From a technical point of view the detection of BiFC-generated interactions does not require accessibility of the protein complex to extrinsic fluorophores and does not require the instrumental equipment necessary for FRET including subsequent complex data processing. (ii) Compared with published FRET data (Immink et al., 2002; Más et al., 2000; Shah et al., 2002; Vermeer et al., 2004) the BiFC signals observed in our study using the strong viral 35S promoter for the expression of the fusion proteins appear to be very intense. Comparison of the microscopic exposure times suggest that for a given protein interaction the BiFC fluorescence intensity can reach about 30% of the signal intensity of the corresponding full-length GFP. From these data we conclude that BiFC is very sensitive and may allow the detection of interactions when the proteins are expressed at lower levels under the control of native promoters. As demonstrated by our study and recent reports (Grinberg et al., 2004; Hynes et al., 2004) BiFC-generated fluorescence signals can also be quantified. Thus, the ability of a protein to form different complexes with different interaction partners can be quantitatively determined at the cellular or even the subcellular level (Grinberg et al., 2004). (iii) The most appealing advantage of BiFC is that protein interaction occurs in the genuine compartment of the proteins examined. Arabidopsis bZIP63 is a nuclear transcriptional regulator and homodimer formation is exclusively detected by BiFC inside the nucleus. When expressed under the control of the viral 35S promoter, tobacco T14-3c and Arabidopsis LSD1 accumulate in the cytoplasm and in the nucleus. Again, BiFC dimer formation strictly coincides with observed localization in these compartments. This should enable the identification of the subcellular distribution of interaction between regulatory proteins like transcription factors and signaling components and may immediately provide information about the functional role of the association. For instance, in mammalian HEK-293 cells BiFC analyses revealed that the different β subunits of G proteins direct the corresponding βγ signaling complexes to alternative subcellular locations (Hynes et al., 2004). Furthermore in, mammalian cell lines using BiFC Kerppola and colleagues demonstrated that the cytoplasmic transcription factor Mad4 was recruited to the nucleus through dimerization with Max (Grinberg et al., 2004) and were able to identify the intramolecular region responsible for the differential intracellular distribution of ATF2/Jun heterodimers (Hu et al., 2002). (iv) Formation of the BiFC protein complex occurs through a multistep pathway in vitro and very likely in vivo (Hu et al., 2002). The initial steps are mediated by contacts between the proteins fused to the YFP fragments and are reversible. At this initial state complex formation can be competed by alternative interaction partners. Afterwards the initial complex is stabilized by the association of YFP fragments and further exchange of protein components is inhibited (Hu et al., 2002). Therefore, the kinetics of BiFC formation allows the detection of weak and transient protein complexes in vivo but has the disadvantage that shifts in the equilibrium between putative alternative complexes may hardly be detectable after initial formation. However, we expect that the dynamics of BiFC protein complex formation is still maintained or can be still modified by the cellular protein folding and degradation machinery. (v) The structural background of protein complex formation can likewise be investigated by BiFC. For instance, truncation of the N-terminal region of the tobacco T14-3c protein or point mutations within the C-terminal leucine zipper of Arabidopsis bZIP63 identified these domains to be responsible for homodimerization in plant cells. (vi) In perspective, the BiFC approach enables the identification of signals that induce the formation of protein complexes or modulate their intracellular distribution in planta. Accordingly, it has been shown that a BiFC complex consisting of the ATF2-Jun heterodimer is translocated into the nucleus of mammalian COS cells after expression of the stress-activated p38 SAPK protein kinase (van Dam et al., 1995; Hu et al., 2002).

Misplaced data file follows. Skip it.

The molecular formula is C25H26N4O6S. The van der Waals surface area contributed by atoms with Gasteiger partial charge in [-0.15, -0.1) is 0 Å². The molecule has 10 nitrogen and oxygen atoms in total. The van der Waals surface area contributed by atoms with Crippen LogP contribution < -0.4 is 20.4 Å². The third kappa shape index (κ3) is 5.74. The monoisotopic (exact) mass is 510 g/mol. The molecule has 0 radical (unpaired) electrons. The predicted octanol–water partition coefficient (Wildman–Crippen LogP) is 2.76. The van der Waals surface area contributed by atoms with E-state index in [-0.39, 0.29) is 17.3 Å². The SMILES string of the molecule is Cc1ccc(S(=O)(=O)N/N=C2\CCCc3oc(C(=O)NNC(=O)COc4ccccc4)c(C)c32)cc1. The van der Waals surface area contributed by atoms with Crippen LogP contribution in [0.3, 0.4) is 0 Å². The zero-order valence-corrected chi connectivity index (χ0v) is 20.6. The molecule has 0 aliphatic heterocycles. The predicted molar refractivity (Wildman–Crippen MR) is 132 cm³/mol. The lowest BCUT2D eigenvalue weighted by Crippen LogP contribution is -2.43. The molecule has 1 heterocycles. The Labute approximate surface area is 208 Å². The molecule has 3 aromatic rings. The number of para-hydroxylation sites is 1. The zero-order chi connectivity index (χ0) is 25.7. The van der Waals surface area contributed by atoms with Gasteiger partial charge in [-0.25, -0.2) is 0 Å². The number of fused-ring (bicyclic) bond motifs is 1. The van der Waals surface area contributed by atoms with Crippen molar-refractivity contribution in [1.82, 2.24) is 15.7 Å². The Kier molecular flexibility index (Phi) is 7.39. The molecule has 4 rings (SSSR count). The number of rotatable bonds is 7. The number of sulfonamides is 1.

From the studies in mammalian cells using a set of different Jun-YFPN and Fos-YFPC fusion polypeptides, it has been estimated that fluorescence complementation may occur when the YFP fragments are separated by an average distance of greater than 100 Å (Hu et al., 2002). A prerequisite for complementation over long distance is sufficient flexibility of the protein backbone, to which the fragments are fused. This then allows association of the YFP fragments to stabilize the initial BiFC complex. Therefore, the dynamics of BiFC complex formation in combination with sufficient complementation over long distance may enable the identification of novel protein interactions in plant cells by genetic screens based, for example, on high-efficiency protoplast transformation accompanied by fluorescence-activated cell sorting (Birnbaum et al., 2003; Galbraith, 2004). Furthermore, by generating large populations of transgenic plants expressing distinct YFPN or YFPC fusion proteins, interaction screens can also be performed on whole plant level by crossing individual lines.